Bench At Water's Edge

Copyright — The Reclining Gentleman

Here we are all gathered in the virtual park, blankets spread on the lawn. We’ve come here with our gracious and talented hostess, author and artist Rochelle Wissoff-Fields, to share our original stories. It’s the weekly gathering of the Friday Fictioneers for the challenge to write a story with no more than 100 words. The story is supposed to include a beginning, middle, end, and follow the picture prompt  for the week. The prompt this week was supplied by The Reclining Gentleman. Thanks R.G.

For any of you who would like to check them out, I have a number of boards on Pinterest. I’ve been collecting , among other things, a number of blogs and information on writing. The link is as follows:

The link to the other Friday Fictioneer stories is as follows:

My story for the week follows.

Genre:  Speculative Fiction

Word Count:  100 Words


It was a warm evening in June so I decided to go to the park. There were two benches near the small lake.

One bench was occupied by an elderly man. I came the next night and he was there again. On my way out, at the gate, I asked the park guard who the gentleman was.

“Mr. Donald Hitchcock,” he said. “He never speaks these days. Heard someone in his family died in April.”

Curious, I checked the old newspaper obits. It took a while, but I found the right obit.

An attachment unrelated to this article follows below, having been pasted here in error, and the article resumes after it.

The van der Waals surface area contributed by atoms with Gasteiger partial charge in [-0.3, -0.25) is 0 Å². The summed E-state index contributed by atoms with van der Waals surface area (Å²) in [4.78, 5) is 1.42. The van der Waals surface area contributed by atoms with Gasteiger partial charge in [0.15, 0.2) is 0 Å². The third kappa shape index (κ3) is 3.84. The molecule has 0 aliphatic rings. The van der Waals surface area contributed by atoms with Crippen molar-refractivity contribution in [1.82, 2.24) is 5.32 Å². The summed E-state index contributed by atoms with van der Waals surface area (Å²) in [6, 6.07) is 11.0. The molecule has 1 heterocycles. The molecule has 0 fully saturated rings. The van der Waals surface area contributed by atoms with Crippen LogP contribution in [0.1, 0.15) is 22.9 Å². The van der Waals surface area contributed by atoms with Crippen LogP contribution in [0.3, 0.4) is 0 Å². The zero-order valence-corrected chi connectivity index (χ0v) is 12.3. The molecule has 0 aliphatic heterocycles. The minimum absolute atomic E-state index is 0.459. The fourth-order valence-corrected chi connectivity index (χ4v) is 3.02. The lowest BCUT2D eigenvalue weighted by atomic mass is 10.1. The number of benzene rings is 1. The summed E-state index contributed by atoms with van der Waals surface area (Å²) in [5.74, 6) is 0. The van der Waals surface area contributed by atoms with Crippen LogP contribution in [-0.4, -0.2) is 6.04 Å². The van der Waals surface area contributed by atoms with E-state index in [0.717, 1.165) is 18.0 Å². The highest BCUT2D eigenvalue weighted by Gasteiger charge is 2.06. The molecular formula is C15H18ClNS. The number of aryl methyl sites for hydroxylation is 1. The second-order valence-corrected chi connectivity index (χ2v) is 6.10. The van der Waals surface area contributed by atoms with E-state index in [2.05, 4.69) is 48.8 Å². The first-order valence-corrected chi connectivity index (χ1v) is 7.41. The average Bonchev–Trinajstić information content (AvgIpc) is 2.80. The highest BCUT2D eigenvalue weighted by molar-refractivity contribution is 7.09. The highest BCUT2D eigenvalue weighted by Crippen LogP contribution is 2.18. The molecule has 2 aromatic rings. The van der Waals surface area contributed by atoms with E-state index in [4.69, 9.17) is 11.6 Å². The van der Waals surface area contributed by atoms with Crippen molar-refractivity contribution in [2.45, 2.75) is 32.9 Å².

“Mr. Donald Hitchcock died today, April 10, 2014.”


31 thoughts on “THE BENCH

  1. I really like how you’ve given the information about the death – it’s intriguing that the guard knows his name, and has apparently tried to speak to him, but isn’t sure exactly who has died. So much story in there. Donald seems a harmless ghost. I wish him well,.


  2. A gentle story, with a slightly disturbing theme. I enjoyed the mental picture you conjured up in your preamble, of us all spreading our blankets on the lawn… quite apt. Now we’re all scurrying around trying to see what others have put in their sandwiches. 🙂


    • Thanks Ali. You’re right. I think he’ll be moving on soon, but it’s hard for him to let go of his favorite place. It reminds me of the funny part in the Harry Potter books where the old teacher goes on teaching even though he’s now a ghost. I’m glad I achieved the right atmosphere. 🙂 — Susan


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